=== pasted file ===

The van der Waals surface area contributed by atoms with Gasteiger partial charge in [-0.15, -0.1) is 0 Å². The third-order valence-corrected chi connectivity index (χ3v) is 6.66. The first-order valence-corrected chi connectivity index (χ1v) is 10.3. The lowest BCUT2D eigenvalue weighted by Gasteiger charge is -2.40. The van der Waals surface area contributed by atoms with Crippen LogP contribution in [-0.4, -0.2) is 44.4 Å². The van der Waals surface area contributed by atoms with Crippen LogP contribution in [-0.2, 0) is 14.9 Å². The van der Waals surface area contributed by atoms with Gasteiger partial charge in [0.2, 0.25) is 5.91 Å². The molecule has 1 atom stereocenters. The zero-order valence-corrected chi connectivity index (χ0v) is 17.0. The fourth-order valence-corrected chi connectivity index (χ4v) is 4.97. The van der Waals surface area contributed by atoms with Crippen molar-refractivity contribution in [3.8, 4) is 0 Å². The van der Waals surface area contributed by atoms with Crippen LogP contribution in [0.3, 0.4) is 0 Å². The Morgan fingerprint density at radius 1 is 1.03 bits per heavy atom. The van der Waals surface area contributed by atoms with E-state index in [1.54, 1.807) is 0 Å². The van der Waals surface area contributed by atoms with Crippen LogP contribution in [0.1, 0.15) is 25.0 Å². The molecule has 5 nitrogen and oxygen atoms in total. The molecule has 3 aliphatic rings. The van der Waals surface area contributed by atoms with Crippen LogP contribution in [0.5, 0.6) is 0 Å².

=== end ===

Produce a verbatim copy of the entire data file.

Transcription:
The van der Waals surface area contributed by atoms with Gasteiger partial charge in [-0.15, -0.1) is 0 Å². The third-order valence-corrected chi connectivity index (χ3v) is 6.66. The first-order valence-corrected chi connectivity index (χ1v) is 10.3. The lowest BCUT2D eigenvalue weighted by Gasteiger charge is -2.40. The van der Waals surface area contributed by atoms with Crippen LogP contribution in [-0.4, -0.2) is 44.4 Å². The van der Waals surface area contributed by atoms with Crippen LogP contribution in [-0.2, 0) is 14.9 Å². The van der Waals surface area contributed by atoms with Gasteiger partial charge in [0.2, 0.25) is 5.91 Å². The molecule has 1 atom stereocenters. The zero-order valence-corrected chi connectivity index (χ0v) is 17.0. The fourth-order valence-corrected chi connectivity index (χ4v) is 4.97. The van der Waals surface area contributed by atoms with Crippen molar-refractivity contribution in [3.8, 4) is 0 Å². The van der Waals surface area contributed by atoms with Crippen LogP contribution in [0.3, 0.4) is 0 Å². The Morgan fingerprint density at radius 1 is 1.03 bits per heavy atom. The van der Waals surface area contributed by atoms with E-state index in [1.54, 1.807) is 0 Å². The van der Waals surface area contributed by atoms with Crippen LogP contribution in [0.1, 0.15) is 25.0 Å². The molecule has 5 nitrogen and oxygen atoms in total. The molecule has 3 aliphatic rings. The van der Waals surface area contributed by atoms with Crippen LogP contribution in [0.5, 0.6) is 0 Å².